50 YEARS OF INDIAN INDEPENDENCE - A STRATEGIC REVIEW
10 Aug, 1997 · 10
Lt. Gen.(Retd) K.S. Khajuria provides a strategic review of fifty years of Indian independence
The towering leaders of this struggle who were in direct communication with the masses, had great hopes for the nation. These leaders along with expression of great emotional sentiments to produce a strong, poverty- free and educated
Economists, experts and politicians have periodically talked of the "take off" stage of Indian economy and every time something has happened to set this back. Once again we hear of this giant leap and sure enough ominous signs are upon us. It is therefore again a question of whether we will make it or will we again be denied?
The past 50 years have seen significant successes as also dismal failures. Was this the outcome of any strategic aim or have we been too engrossed in our myriad problems trying to solve them before new ones cropped up? The tragic example of the population explosion from 33 crores to 96 crores stare at us. Any progress made has to be shared with 2 crore additional mouths every year. This affects everything from food to education and infact governance itself. It is not that we did not try but we did not succeed and this is what we need to focus on. Why do we not succeed, as we should?
Two aspects of a nation's ability constitute its prime interests. First, the economic well being on a sustained and lasting basis and second, its ability to project power as a means of demonstrating its interests and resolve. These are mutually complementary as can be seen from the examples of
An adjunct to these basic interests is the means of projecting the same in a manner acceptable to other nations. Thus foreign policy must be always active to project prime interests diplomatically, which by suggestion means making the bitterest truth acceptable.
Progressively our leadership has lost sight of national interests and we have been found wanting in most fields. Jawaharlal Nehru had a feel for strategy and in the turmoil of the aftermath of World War II, and the intractable East-West divide, he chose an independent path for
Nehru was a colossus but unfortunately nothing really grew under this mighty banyan. His departure thus produced a vacuum which few could fill. The great sufferer was a coherent National Strategy. By this time we had not fulfilled any of the promised economic or power parameters. The socialistic pattern of command economy did produce state owned industry but erected a permit raj. State intervention stifled progress and growth and massive mismanagement and corruption proliferated. The "generalist" of the Administrative Service sidelined experts and technocrats with disastrous results. The private sector entrepreneurs were burdened by the permit-raj in which the venal politicians and the bureaucrats flourished. And with time the calibre of the political class further declined. The only silver lining was that democracy took root.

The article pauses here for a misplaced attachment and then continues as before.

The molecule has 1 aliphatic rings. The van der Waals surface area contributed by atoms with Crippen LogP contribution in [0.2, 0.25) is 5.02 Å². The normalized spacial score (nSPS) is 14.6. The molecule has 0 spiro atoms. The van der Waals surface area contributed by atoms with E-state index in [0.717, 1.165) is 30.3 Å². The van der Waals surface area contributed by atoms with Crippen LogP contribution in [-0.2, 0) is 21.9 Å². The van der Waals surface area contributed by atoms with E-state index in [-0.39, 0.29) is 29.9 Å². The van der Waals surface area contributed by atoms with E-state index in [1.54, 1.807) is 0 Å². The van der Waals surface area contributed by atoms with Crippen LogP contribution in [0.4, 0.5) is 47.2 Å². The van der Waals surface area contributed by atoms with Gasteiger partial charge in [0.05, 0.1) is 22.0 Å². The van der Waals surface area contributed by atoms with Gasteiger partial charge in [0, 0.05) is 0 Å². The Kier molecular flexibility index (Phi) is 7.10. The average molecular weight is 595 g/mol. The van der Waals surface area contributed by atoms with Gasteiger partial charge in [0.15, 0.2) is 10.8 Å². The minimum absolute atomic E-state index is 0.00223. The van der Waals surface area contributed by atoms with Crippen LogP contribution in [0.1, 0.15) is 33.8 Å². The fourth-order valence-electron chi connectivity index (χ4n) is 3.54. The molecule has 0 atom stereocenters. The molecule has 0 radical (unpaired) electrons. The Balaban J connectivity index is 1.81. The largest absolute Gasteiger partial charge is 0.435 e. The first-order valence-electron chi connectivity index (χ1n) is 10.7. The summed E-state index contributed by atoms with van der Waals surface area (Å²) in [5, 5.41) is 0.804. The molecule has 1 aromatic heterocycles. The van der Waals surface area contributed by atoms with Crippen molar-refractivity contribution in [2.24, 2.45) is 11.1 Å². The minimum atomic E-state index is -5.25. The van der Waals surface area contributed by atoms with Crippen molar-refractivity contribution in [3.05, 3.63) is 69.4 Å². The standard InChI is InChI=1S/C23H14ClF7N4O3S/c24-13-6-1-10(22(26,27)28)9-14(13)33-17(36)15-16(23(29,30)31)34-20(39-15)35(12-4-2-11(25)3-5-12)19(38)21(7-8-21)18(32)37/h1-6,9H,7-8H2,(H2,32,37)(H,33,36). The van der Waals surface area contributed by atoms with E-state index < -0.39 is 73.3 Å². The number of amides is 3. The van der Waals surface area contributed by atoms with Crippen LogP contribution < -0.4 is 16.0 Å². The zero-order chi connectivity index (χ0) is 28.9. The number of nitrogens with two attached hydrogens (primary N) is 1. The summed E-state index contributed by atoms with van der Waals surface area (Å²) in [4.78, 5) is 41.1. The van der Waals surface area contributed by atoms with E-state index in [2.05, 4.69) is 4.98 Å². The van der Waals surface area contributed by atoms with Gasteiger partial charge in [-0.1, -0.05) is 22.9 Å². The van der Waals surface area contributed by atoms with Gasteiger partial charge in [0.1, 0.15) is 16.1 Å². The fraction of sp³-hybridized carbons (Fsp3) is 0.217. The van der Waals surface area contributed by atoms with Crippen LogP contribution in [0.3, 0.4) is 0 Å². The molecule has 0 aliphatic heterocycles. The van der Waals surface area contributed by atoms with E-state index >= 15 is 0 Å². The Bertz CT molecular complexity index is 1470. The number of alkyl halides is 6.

Although progress was slow and tardy and corruption a malignant cancer, expansion of the industrial infrastructure was still attained. As no competition existed, quality suffered. But by the end of the seventies
On the power projection front the nation started wrong. The military was seen as a colonial instrument of maintaining control over a huge country and thus enjoying special status. The new leadership therefore felt little enthusiasm for it. The experience of the Indian National Army and the euphoric feeling that free
All these were not part of any strategy but were reactions to the situation. The loud and oft repeated slogan was that as a peace-loving nation,
Indira Gandhi as the Prime Minister showed remarkable guts and a feel for strategy. Her power play was truly extraordinary and her sense of timing a gift. 1971 saw a manifestation of this and the emergence of
One can only conjecture whether Blue Star could have been avoided. Lack of intelligence, contrived intelligence or even disinformation perhaps had suggested that a declared Khalistan would elicit immediate recognition by the
The period from 1964 onward saw some bright sparks under Rajiv Gandhi and Narasimha Rao which were strategic.
Strategic planning, thinking and policy have been too diffused in our country and the main reason is the complete blocking out of the military establishment from every decision-making forum. Blunders and weaknesses of the politico-bureaucratic combine have been many and to cover the same, the defence establishment is downgraded and let down. The nation's vulnerabilities are thus being increased. This should be immediately addressed. It would be a disaster if this neglect leads to a demoralised and de-motivated military machine. The signs are there and they are ominous in the shape of an arrogant and self-seeking bureaucracy and a faltering political leadership.
The world sees us today as a market for their consumer goodies and a captive one operating on their terms would be suiting their interests best.
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